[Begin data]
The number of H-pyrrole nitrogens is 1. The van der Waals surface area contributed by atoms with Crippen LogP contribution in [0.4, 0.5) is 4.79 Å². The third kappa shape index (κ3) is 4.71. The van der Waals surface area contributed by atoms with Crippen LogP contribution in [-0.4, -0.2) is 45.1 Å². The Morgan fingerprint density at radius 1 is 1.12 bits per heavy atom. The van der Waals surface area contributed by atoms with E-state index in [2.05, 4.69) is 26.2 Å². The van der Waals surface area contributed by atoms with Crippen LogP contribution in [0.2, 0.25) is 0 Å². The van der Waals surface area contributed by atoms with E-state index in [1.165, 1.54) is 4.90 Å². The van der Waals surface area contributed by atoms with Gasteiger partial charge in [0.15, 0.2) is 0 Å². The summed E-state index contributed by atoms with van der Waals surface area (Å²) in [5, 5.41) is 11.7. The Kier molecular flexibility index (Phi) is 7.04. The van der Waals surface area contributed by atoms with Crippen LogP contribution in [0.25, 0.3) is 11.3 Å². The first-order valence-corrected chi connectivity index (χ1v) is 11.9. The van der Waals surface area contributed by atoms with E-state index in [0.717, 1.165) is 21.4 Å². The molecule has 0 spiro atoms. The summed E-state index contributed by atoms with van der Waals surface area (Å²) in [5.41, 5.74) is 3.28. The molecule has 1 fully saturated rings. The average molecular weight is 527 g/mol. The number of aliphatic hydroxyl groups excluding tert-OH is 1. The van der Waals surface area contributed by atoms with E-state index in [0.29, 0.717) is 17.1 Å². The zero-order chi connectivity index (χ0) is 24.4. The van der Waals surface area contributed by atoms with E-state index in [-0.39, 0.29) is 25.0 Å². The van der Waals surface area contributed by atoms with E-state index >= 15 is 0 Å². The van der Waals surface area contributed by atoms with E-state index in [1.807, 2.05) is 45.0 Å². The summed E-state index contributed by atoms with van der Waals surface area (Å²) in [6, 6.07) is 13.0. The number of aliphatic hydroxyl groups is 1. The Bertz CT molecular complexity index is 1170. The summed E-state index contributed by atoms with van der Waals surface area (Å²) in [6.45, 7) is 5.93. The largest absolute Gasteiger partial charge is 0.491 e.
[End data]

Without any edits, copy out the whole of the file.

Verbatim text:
The number of H-pyrrole nitrogens is 1. The van der Waals surface area contributed by atoms with Crippen LogP contribution in [0.4, 0.5) is 4.79 Å². The third kappa shape index (κ3) is 4.71. The van der Waals surface area contributed by atoms with Crippen LogP contribution in [-0.4, -0.2) is 45.1 Å². The Morgan fingerprint density at radius 1 is 1.12 bits per heavy atom. The van der Waals surface area contributed by atoms with E-state index in [2.05, 4.69) is 26.2 Å². The van der Waals surface area contributed by atoms with Crippen LogP contribution in [0.2, 0.25) is 0 Å². The van der Waals surface area contributed by atoms with E-state index in [1.165, 1.54) is 4.90 Å². The van der Waals surface area contributed by atoms with Gasteiger partial charge in [0.15, 0.2) is 0 Å². The summed E-state index contributed by atoms with van der Waals surface area (Å²) in [5, 5.41) is 11.7. The Kier molecular flexibility index (Phi) is 7.04. The van der Waals surface area contributed by atoms with Crippen LogP contribution in [0.25, 0.3) is 11.3 Å². The first-order valence-corrected chi connectivity index (χ1v) is 11.9. The van der Waals surface area contributed by atoms with E-state index in [0.717, 1.165) is 21.4 Å². The molecule has 0 spiro atoms. The summed E-state index contributed by atoms with van der Waals surface area (Å²) in [5.41, 5.74) is 3.28. The molecule has 1 fully saturated rings. The average molecular weight is 527 g/mol. The number of aliphatic hydroxyl groups excluding tert-OH is 1. The van der Waals surface area contributed by atoms with E-state index in [0.29, 0.717) is 17.1 Å². The zero-order chi connectivity index (χ0) is 24.4. The van der Waals surface area contributed by atoms with E-state index in [-0.39, 0.29) is 25.0 Å². The van der Waals surface area contributed by atoms with E-state index >= 15 is 0 Å². The van der Waals surface area contributed by atoms with E-state index in [1.807, 2.05) is 45.0 Å². The summed E-state index contributed by atoms with van der Waals surface area (Å²) in [6, 6.07) is 13.0. The number of aliphatic hydroxyl groups is 1. The Bertz CT molecular complexity index is 1170. The summed E-state index contributed by atoms with van der Waals surface area (Å²) in [6.45, 7) is 5.93. The largest absolute Gasteiger partial charge is 0.491 e.